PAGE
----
dramatically altered performance in comparison with reproduction data, showing significantly better perceptual ability than would have been suspected from the reproduction data alone.
Garner, Hake, and Eriksen ( 1956), in discussing how response processes can affect the nature of response rather than the perceptual system, note the importance of the set of responses E provides S. In one example, they note how the number of response alternatives afforded S may affect the amount of error in discrimination. That such an issue has direct relevance to research with retardates can be noted in the study of Ohwaki ( 1953). Ohwaki was interested in examining how retarded Ss discriminate weight when size of the stimuli is held constant. He first had them compare 3-, 15-, and 30-gram boxes. He noted that all of his Ss could successfully discriminate between the 3- and 30-gram boxes. He then required them to arrange, in order of weight, three, four, and five such boxes, all differing in weight by 30 grams, a difference all were capable of discriminating when only two boxes were involved. No S with an MA under 4 could perform any of these tasks. With the higher-MA Ss, the task was harder the more boxes involved, and the higher the MA, the better the performance with any one set of boxes. Even in his highest-MA group (6.0 to 11.0) 2 out of 12 failed with three boxes, 3 out of 12 with four boxes, and 7 out of 12 with five boxes. It is clear that these failures did not reflect the inability to discriminate a difference of 30 grams, but rather other response characteristics which were elicited by the way the task was constructed.
The issue that probably demands the greatest vigilance, offers the most subtle confounding potential, and yet is the most difficult to control and manipulate is that of S's set to the experiment as a whole and the tasks given in particular. If a crucial element in perceptual research is the contingent relationship between stimulus and response, it behooves E to maximize the probability that S understands what he is to do and is attending and responding to the stimulus as defined by E. S enters with certain expectations regarding success and failure, he establishes a relationship with E, and he wonders how he is doing and what will happen to him as a consequence of what he does. Initial work has suggested that retarded Ss do have different expectancies regarding success and failure and that this affects their response to success and failure in the experimental situation ( Cromwell, 1959). The findings of Stevenson and Zigler ( 1957) and Keller ( 1958) indicate that both BI and NBI retarded Ss are sensitive to the investigator as a stimulus to which they respond and from whom they extract cues as to how they "should" perform. In all likelihood, it is the rare study that includes in its printed form the various exceptions to the formal instructions necessary in actually preparing S. Perhaps we all owe it to our colleagues to draw as complete a picture as possible of what was actually said to S, and of those difficulties encountered in working with him.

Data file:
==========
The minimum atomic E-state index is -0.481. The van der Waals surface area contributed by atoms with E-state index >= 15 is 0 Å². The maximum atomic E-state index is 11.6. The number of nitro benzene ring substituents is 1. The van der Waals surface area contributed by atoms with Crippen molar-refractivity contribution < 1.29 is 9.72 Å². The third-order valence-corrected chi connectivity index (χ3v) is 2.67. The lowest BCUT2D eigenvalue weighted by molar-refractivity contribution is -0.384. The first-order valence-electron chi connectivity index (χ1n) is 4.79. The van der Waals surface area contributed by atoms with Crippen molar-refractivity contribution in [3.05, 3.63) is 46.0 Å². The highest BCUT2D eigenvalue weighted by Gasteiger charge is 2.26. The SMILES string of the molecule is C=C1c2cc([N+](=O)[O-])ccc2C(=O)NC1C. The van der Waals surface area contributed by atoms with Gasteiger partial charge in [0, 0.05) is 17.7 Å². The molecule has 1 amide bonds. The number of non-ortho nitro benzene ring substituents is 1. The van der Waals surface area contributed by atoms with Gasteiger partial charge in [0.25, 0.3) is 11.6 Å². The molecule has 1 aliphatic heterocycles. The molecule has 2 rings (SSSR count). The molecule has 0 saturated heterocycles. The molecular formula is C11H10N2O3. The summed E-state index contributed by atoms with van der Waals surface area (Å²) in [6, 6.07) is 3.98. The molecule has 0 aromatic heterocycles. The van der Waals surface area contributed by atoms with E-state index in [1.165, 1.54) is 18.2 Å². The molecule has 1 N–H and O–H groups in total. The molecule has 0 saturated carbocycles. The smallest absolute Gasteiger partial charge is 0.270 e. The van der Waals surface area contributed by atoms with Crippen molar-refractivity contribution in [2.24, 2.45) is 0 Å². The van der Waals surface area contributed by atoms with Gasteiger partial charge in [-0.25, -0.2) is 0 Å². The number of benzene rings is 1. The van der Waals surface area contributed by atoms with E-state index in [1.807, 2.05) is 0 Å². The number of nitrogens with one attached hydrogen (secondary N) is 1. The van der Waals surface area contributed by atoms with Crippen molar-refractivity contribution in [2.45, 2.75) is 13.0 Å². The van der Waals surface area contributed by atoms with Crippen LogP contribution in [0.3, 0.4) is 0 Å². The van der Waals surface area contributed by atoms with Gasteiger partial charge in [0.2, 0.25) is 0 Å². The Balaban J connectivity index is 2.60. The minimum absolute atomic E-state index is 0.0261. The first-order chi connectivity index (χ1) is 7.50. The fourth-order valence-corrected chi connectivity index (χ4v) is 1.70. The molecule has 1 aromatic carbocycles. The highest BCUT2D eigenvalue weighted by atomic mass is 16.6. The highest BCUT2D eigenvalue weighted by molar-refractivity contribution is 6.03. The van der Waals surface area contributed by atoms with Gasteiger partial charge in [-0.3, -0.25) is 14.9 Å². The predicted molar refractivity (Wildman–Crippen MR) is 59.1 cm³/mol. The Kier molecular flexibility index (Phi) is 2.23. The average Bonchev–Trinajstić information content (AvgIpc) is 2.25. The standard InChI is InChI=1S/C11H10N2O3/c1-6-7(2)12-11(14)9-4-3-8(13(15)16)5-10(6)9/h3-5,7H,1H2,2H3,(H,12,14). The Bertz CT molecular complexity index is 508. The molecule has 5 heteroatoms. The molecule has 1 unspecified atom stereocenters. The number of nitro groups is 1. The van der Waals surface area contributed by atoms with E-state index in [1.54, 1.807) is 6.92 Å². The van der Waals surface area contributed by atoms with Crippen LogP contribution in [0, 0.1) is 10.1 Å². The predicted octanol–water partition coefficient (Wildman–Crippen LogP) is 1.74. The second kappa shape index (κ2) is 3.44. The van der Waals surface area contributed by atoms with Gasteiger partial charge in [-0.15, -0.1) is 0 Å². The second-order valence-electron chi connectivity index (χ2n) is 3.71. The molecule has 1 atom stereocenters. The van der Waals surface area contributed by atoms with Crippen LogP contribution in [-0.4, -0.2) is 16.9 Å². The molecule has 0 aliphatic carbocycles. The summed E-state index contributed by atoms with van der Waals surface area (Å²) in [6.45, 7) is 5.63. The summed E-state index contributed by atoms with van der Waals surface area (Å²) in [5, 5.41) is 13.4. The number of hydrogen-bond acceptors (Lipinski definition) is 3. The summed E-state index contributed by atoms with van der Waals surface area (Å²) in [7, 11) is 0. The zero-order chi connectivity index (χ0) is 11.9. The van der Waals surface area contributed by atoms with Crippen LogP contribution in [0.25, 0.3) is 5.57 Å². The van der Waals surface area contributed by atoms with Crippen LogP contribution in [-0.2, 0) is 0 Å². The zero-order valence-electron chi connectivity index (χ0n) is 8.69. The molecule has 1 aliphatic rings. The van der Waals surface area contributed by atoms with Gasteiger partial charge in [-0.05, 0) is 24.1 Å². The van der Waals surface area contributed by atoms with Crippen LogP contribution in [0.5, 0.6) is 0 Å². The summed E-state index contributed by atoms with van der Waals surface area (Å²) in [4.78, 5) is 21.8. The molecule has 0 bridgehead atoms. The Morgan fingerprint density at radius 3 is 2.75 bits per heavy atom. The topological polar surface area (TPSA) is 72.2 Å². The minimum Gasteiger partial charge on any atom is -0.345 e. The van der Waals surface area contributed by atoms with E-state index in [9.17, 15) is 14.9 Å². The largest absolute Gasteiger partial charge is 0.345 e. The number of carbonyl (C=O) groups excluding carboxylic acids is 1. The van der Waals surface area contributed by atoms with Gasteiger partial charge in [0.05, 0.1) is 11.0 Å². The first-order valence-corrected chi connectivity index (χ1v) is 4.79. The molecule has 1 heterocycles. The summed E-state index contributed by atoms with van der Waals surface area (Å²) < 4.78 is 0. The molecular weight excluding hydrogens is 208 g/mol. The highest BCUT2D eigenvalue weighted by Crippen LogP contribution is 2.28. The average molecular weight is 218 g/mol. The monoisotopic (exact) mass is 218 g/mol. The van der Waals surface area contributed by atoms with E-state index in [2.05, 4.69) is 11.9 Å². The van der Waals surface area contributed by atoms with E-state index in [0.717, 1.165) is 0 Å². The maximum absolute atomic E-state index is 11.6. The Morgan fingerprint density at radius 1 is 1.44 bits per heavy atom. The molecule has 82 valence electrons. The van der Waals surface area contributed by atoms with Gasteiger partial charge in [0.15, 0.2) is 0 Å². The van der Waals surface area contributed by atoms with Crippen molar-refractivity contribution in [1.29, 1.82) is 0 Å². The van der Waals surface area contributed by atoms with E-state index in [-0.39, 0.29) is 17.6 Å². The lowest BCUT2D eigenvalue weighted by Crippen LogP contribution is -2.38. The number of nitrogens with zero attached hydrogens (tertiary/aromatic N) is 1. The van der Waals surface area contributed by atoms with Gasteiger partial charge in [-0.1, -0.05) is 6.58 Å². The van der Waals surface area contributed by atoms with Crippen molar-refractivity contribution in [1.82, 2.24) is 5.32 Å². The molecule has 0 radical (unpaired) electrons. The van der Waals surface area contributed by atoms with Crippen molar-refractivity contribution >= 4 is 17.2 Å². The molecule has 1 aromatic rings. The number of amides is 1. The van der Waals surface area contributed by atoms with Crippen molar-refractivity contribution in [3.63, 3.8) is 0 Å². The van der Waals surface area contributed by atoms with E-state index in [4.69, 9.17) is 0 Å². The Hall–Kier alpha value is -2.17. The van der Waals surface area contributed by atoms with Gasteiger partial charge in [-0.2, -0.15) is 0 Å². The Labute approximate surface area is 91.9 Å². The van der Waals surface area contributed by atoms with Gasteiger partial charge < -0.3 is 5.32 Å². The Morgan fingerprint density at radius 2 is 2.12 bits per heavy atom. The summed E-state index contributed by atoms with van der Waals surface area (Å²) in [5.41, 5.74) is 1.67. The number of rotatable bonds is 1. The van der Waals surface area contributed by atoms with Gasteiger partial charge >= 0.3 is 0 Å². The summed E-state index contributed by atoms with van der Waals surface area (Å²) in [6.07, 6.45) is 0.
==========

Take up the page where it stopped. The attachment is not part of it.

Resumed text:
The studies completed to date reveal a number of varied and interesting findings and raise even more challenging questions. However, the paucity